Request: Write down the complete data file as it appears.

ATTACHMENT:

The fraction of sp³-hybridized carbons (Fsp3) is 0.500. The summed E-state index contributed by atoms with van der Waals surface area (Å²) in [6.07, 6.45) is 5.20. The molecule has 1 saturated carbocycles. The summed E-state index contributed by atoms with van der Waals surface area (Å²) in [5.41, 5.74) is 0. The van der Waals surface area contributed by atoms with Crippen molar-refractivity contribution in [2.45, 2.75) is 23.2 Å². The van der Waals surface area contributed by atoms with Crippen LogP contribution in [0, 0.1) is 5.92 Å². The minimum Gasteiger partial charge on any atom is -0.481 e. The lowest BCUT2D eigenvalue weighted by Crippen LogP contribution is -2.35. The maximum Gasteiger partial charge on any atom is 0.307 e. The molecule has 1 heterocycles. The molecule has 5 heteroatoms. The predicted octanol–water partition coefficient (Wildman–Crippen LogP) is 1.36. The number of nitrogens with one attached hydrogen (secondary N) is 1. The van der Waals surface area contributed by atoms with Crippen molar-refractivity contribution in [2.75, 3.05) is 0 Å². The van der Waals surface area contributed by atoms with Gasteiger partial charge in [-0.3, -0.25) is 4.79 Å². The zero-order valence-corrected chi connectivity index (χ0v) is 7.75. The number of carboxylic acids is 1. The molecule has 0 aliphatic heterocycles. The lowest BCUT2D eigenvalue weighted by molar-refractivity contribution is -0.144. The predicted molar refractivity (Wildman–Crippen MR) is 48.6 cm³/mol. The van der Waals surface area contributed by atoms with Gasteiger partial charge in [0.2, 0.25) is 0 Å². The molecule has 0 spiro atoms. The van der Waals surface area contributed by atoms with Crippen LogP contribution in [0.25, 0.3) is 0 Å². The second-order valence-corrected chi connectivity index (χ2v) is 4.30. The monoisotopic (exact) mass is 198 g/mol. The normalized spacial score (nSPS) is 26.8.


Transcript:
The fraction of sp³-hybridized carbons (Fsp3) is 0.500. The summed E-state index contributed by atoms with van der Waals surface area (Å²) in [6.07, 6.45) is 5.20. The molecule has 1 saturated carbocycles. The summed E-state index contributed by atoms with van der Waals surface area (Å²) in [5.41, 5.74) is 0. The van der Waals surface area contributed by atoms with Crippen molar-refractivity contribution in [2.45, 2.75) is 23.2 Å². The van der Waals surface area contributed by atoms with Crippen LogP contribution in [0, 0.1) is 5.92 Å². The minimum Gasteiger partial charge on any atom is -0.481 e. The lowest BCUT2D eigenvalue weighted by Crippen LogP contribution is -2.35. The maximum Gasteiger partial charge on any atom is 0.307 e. The molecule has 1 heterocycles. The molecule has 5 heteroatoms. The predicted octanol–water partition coefficient (Wildman–Crippen LogP) is 1.36. The number of nitrogens with one attached hydrogen (secondary N) is 1. The van der Waals surface area contributed by atoms with Crippen molar-refractivity contribution in [2.75, 3.05) is 0 Å². The van der Waals surface area contributed by atoms with Gasteiger partial charge in [-0.3, -0.25) is 4.79 Å². The zero-order valence-corrected chi connectivity index (χ0v) is 7.75. The number of carboxylic acids is 1. The molecule has 0 aliphatic heterocycles. The lowest BCUT2D eigenvalue weighted by molar-refractivity contribution is -0.144. The predicted molar refractivity (Wildman–Crippen MR) is 48.6 cm³/mol. The van der Waals surface area contributed by atoms with Gasteiger partial charge in [0.2, 0.25) is 0 Å². The molecule has 0 spiro atoms. The van der Waals surface area contributed by atoms with Crippen LogP contribution in [0.25, 0.3) is 0 Å². The second-order valence-corrected chi connectivity index (χ2v) is 4.30. The monoisotopic (exact) mass is 198 g/mol. The normalized spacial score (nSPS) is 26.8.